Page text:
By Eduard Ribas i Admetlla
Mexico City, Aug 19 (EFE).- Mexico has reached and exceeded the grim milestone of 250,000 confirmed Covid-19 deaths even as the country has eclipsed its previous record high for number of daily cases amid a third wave of the pandemic.
But the government remains confident that cases will fall in a couple of weeks thanks to its vaccination campaign and is preparing for the return of children to in-person schooling later this month.
The number of Covid-19 deaths in Mexico is the fourth-highest globally behind only the United States, Brazil and India, although authorities estimate that the real number of fatalities long ago eclipsed the 350,000 mark.
During the most recent 24-hour period, the country registered its highest daily death toll (940) since the start of the third Covid-19 wave in May and a set its new one-day high for new confirmed coronavirus cases (28,953) dating back to the start of the health emergency.
That raised the total number of confirmed cases since the onset of the pandemic to more than 3.15 million.
However, the Mexican government’s coronavirus czar, Hugo Lopez-Gatell, predicted this week that the number of cases will fall within two weeks and insisted that deaths are down despite the high case load thanks to the vaccines.
“Vaccinations have been very useful and have protected the oldest (members of the population), but that doesn’t mean we should ignore the importance of (immunizing) young people,” Malaquias Lopez, a public health expert, told Efe.
President Andres Manuel Lopez Obrador’s administration is pinning all of its hopes on its inoculation campaign, which was given a further boost Wednesday when American pharmaceutical company Moderna’s vaccine became the eighth in Mexico to be authorized for emergency use. The government also is completely ruling out imposing further restrictions.
The pace of the rollout, however, has left much to be desired, with only 29,9 million – or 23.7 percent – of Mexico’s 126 million inhabitants having been fully vaccinated.
In addition, 10 of Mexico’s 32 states are on red alert (the highest threat level) due to the high occupancy rate of intensive-care-unit beds.
“I don’t understand those people who don’t want to get vaccinated. I really don’t understand it. There’s the reality. Misfortune has to hit for people to finally believe it,” 55-year-old Gaudencio said outside a Mexico City hospital where his brother-in-law, who did not get vaccinated when he had the chance, is now being treated.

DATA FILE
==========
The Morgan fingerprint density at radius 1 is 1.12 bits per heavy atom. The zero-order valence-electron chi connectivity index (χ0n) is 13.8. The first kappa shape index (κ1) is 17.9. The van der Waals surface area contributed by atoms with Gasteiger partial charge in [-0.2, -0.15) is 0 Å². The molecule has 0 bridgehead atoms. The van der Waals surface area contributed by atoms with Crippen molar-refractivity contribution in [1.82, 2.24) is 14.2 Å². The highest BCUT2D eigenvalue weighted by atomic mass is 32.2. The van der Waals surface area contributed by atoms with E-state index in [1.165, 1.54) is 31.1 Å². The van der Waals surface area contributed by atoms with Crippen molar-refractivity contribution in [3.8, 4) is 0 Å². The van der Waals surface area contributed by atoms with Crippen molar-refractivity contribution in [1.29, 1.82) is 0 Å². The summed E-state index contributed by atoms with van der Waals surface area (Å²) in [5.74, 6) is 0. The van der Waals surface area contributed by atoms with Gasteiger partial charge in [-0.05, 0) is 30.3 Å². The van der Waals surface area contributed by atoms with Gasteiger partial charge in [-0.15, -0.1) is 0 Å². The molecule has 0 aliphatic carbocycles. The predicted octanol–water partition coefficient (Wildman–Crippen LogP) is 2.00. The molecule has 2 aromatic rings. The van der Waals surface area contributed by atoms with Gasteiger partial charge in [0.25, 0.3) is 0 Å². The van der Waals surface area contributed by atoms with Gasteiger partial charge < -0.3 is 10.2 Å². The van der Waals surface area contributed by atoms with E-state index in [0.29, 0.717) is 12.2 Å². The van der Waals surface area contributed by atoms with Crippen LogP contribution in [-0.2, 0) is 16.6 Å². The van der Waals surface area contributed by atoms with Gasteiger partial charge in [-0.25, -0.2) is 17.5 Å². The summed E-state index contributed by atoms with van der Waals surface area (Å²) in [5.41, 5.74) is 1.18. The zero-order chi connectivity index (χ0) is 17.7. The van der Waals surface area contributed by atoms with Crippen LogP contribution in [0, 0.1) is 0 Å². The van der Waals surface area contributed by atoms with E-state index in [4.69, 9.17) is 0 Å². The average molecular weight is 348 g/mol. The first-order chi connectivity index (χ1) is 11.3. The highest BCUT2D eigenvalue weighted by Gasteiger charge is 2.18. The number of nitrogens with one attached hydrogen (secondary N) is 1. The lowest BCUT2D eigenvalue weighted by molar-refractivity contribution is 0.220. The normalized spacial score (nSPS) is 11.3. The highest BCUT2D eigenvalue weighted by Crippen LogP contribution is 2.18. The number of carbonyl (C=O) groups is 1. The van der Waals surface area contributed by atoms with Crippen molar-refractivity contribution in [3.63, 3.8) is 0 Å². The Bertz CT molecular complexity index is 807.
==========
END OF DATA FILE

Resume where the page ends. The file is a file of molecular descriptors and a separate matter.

Since no visitors are allowed, he and other family members are taking turns waiting at the entrance for any updates on his condition, which thus far has been “stable.”
Meanwhile, opinions differ about the government’s plan for the resumption of face-to-face instruction at schools on Aug. 30 after more than a year of distance learning via television and Internet in Mexico, one of only a few countries worldwide to maintain that policy for so long.
Unicef on Thursday hailed the government’s decision, but many families are uneasy about the opening of schools amid the third coronavirus wave and want more protective measures to be adopted.
Mexican authorities have ruled out making returning students show proof of vaccination, saying that minors make up only 1.6 percent of Covid-19 patients at hospitals.
But fears about the virus remain even among the vaccinated in Mexico.
Maria del Rosario, a 59-year-old who works in forensic services and had already been vaccinated, recently underwent a coronavirus test after one of her colleagues, who also had been immunized, became infected.
She said she breathed a big sigh of relief when the test came back negative because she endured a tough battle with Covid-19 several months ago and spread the virus to her asthmatic son.
Both of them are still feeling the after-effects of that potentially deadly respiratory illness today, the woman told Efe.